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TOPIC-01- PERSPECTIVES ON THE STUDY OF INDIAN SOCIETY
Questions asked in previous years
• Indology (GS. Ghurye).
• Structural functionalism (M N Srinivas).
• Marxist sociology ( A R Desai).
• Indology (GS. Ghurye).
• Short note on the Indological perspective of GS Ghurye
• Examine utility and limitations of indological source material to understand Indian society
Cultural approach- 3 types:
• Little and Great tradition (Milton Singer and McKim Marriot)
• Pure and Impure theory- Louis Dumont
Sociological methods to study Indian society- 2 schools
•Sociology for India: Can’t compartmentalize sociology. A discipline is not country-specific. Indians go abroad to study Sociological theories and then apply them on India. (Dubey, Andre Beteille, AR Desai)
• Sociology of India: Culture is a guide to human behavior and Indian sociology is different. It has many of its own contexts like paap-punya. kanyadaan, pitradaan etc. Indian culture is unique and so should Indian sociology.
Eg: Indologists, cult urologists (Ghurye, Dumont, Oommen Citicism: SC Dubey- Hindu culture is not Indian culture. Plus, it is constantly changing and no fixed entity like Indian culture. It tell what society ought to be & not what it
actually is. Andre Beteille: Follower of Weber; Vast unorganized dichotomous and chaotic.
Indological or cult urological approach
• Indology- literally means- the systematic study of Indian society.
• The Indological approach rested on the assumption that historically, Indian society & culture are unique and that this ‘contextually’ specificity of Indian social realities could be grasped better through ‘texts’
• It may also be viewed that the Indological approach refers to the historical and comparative method based on Indian texts in the study of Indian society.
Therefore, Indologists use ancient history, epics, religious manuscripts, and texts, etc. in the study of Indian social institutions.
• It is seen as a distinct perspective because its followers believe that India cannot be studied through European concepts.
The look at scriptural texts to study India
• As social institutions of Indian society are rooted in literary and learned traditions, many sociological studies have made use of textual sources for explaining the ideological and jural bases of our institutions.
• Indologists make sense of India through the lens of Indian culture.
• The implicit assumption here is that there has been cultural continuity in Indian society as the texts are centuries old. Two main Indologists- GS Ghurye and Louis Dumont.
• Indological approach is grounded in 18-19th century orientalist approach, which was initiated by Europeans to know India better.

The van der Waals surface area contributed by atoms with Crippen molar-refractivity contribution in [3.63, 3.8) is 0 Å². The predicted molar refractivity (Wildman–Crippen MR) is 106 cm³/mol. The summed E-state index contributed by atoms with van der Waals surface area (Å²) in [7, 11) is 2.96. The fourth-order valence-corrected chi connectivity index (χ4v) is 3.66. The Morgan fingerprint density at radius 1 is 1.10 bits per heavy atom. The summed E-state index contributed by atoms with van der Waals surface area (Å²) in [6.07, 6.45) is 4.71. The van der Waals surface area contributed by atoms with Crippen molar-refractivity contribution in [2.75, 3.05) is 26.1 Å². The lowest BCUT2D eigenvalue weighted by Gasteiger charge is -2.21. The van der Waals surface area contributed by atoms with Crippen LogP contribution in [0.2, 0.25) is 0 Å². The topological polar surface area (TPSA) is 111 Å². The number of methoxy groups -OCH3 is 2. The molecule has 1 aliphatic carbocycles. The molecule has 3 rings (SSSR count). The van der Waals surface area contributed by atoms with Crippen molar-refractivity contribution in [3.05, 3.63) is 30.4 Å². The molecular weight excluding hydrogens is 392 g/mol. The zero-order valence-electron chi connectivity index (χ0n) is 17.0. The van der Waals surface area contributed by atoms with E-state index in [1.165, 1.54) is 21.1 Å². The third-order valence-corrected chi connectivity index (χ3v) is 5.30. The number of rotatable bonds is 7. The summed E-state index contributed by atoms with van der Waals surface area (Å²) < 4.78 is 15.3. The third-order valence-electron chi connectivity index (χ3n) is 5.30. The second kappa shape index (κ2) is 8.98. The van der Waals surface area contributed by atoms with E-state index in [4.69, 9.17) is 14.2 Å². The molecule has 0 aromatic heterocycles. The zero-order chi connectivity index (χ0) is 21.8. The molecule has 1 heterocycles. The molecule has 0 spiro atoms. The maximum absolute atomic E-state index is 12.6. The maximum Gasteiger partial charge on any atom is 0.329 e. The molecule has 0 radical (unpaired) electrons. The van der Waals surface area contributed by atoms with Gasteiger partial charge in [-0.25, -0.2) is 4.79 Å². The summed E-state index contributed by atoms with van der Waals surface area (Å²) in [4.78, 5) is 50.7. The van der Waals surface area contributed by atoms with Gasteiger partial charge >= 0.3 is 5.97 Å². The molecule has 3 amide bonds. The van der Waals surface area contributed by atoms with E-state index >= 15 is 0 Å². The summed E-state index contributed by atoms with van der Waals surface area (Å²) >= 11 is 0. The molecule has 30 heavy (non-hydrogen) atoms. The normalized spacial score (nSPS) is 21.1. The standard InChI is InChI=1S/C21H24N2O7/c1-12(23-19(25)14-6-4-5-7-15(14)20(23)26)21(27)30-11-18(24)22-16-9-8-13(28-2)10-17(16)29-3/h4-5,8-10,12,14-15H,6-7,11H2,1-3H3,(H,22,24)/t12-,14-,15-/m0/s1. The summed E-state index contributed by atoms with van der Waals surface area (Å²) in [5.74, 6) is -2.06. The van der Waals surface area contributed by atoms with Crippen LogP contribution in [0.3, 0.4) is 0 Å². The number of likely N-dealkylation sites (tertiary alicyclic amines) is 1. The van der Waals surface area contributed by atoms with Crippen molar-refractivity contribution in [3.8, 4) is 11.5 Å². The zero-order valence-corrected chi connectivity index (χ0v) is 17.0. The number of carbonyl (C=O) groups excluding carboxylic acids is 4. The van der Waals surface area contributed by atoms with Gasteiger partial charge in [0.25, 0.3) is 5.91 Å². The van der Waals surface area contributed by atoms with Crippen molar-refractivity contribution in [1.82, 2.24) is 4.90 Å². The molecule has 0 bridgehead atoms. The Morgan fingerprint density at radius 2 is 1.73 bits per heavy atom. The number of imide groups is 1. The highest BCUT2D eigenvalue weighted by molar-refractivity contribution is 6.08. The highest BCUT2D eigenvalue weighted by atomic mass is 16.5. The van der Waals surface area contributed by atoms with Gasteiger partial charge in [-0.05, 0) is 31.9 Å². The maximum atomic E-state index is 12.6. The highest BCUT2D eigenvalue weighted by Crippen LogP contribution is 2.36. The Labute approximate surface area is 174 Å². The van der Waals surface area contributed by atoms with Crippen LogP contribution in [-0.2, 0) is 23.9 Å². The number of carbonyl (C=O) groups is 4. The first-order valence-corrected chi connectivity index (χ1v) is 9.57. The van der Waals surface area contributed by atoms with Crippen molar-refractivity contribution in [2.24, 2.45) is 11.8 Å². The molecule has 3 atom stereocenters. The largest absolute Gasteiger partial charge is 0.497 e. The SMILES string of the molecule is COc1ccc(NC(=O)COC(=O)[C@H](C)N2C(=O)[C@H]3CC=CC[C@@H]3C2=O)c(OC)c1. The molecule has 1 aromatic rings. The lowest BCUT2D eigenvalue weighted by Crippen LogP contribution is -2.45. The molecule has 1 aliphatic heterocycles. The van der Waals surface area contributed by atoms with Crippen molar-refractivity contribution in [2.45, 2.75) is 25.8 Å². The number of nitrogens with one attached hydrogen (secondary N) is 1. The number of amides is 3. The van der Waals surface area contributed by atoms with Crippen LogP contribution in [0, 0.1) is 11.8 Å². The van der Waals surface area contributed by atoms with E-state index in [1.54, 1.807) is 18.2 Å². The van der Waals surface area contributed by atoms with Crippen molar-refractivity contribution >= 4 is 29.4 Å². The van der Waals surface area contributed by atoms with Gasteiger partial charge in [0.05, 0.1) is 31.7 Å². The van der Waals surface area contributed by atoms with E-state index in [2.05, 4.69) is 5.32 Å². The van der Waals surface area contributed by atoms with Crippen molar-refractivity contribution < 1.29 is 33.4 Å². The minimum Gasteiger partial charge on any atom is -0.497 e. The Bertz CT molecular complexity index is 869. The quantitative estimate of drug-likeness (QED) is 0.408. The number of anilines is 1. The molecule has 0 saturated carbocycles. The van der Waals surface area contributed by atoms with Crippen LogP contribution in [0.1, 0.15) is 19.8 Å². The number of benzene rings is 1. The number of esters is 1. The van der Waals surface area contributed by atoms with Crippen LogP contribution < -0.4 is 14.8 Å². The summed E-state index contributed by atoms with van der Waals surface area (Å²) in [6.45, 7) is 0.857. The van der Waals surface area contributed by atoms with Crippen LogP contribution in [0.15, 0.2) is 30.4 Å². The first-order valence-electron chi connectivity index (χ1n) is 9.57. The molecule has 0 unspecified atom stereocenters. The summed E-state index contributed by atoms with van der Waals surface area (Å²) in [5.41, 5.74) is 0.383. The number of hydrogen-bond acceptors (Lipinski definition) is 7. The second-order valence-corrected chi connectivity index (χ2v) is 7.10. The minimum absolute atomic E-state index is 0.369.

The development of sociology in india owes deeply to the contributions made by orientalists like Sir William jones, Henry Maine, max Mueller and others.
These scholars studied the rich ancient cultural and philosophical tradition of India.
• The study of Sanskrit provided a powerful stimulus not only to Indology but to other disciplines as well, such as- philology, comparative mythology and comparative jurisprudence
• The Indological writings dealing with the Indian philosophy, art and culture are reflected in the works of most of the Indian scholars. Ananda Coomarswamy.
B.K. Sarkar, RadhakamalMukerjee, G.S.Ghurye, D.P. Mukerji are some of the examples who have revealed this in their works
• It gives book-view, They imagine India through the texts left behind. These texts range from literature, art, architecture, dances, rituals, symbols etc. Book view can be religious (Mahabharata, Ramayana, manusmriti, vedas, Upanishads etc) or non-religious (Indica, Arthashastra, Ain-i-Akbari etc).
Can be unauthenticated like most of the texts left behind or authentic like govt. census.
• Celebrate Indian culture. Integrative approach.
• History, Sanskrit and Philosophy are strongly grounded in indological approach Limitations of indological approach:
• Fundamentally based on assumption that Indian society unchanged for 3000 years.
• Equate Indian culture to Hindu culture, and hindu culture to brahmanical culture.
Brahmins are just 15% of Hindus. Divisive ideas.
Brahmanical culture did influence India but that was only one of the many factors.
• Treat entire Indian society as monolithic and has over simplified. demands that his sociology should take into account new &radical aspirations was one of most moving aspects of his writing.
By use of terms such as Sanskritisation, “dominant caste”, “vertical (inter-caste) &horizontal (intra-caste) solidarities”, Srinivas sought to capture fluid &dynamic essence of caste as a social institution.
Endogenous changes in tradition of Hinduism – confined to Sanskritization before Western contact.
Sanskritization took place in two different forms
• first, as historical process by collective recognition of lower castes to the ranks of uppercastes as a result of their acts of chivalry, rise in economic and power status and politicalalliances.
In most such cases mobility was legitimized by consensus of the dominant castes and came into being as a historical necessity.
Such legitimating to status upgrading was provided by the estab-lished higher castes, even by kings through royal decrees, and by other formal means of admittance to a higher rank recognized by the priestly castes.
Here, anskritization had a wider historical implication Although its impact was confined to a region or a sub-region the implicit political and economic relationship in its background gave it a new dimension of importance.
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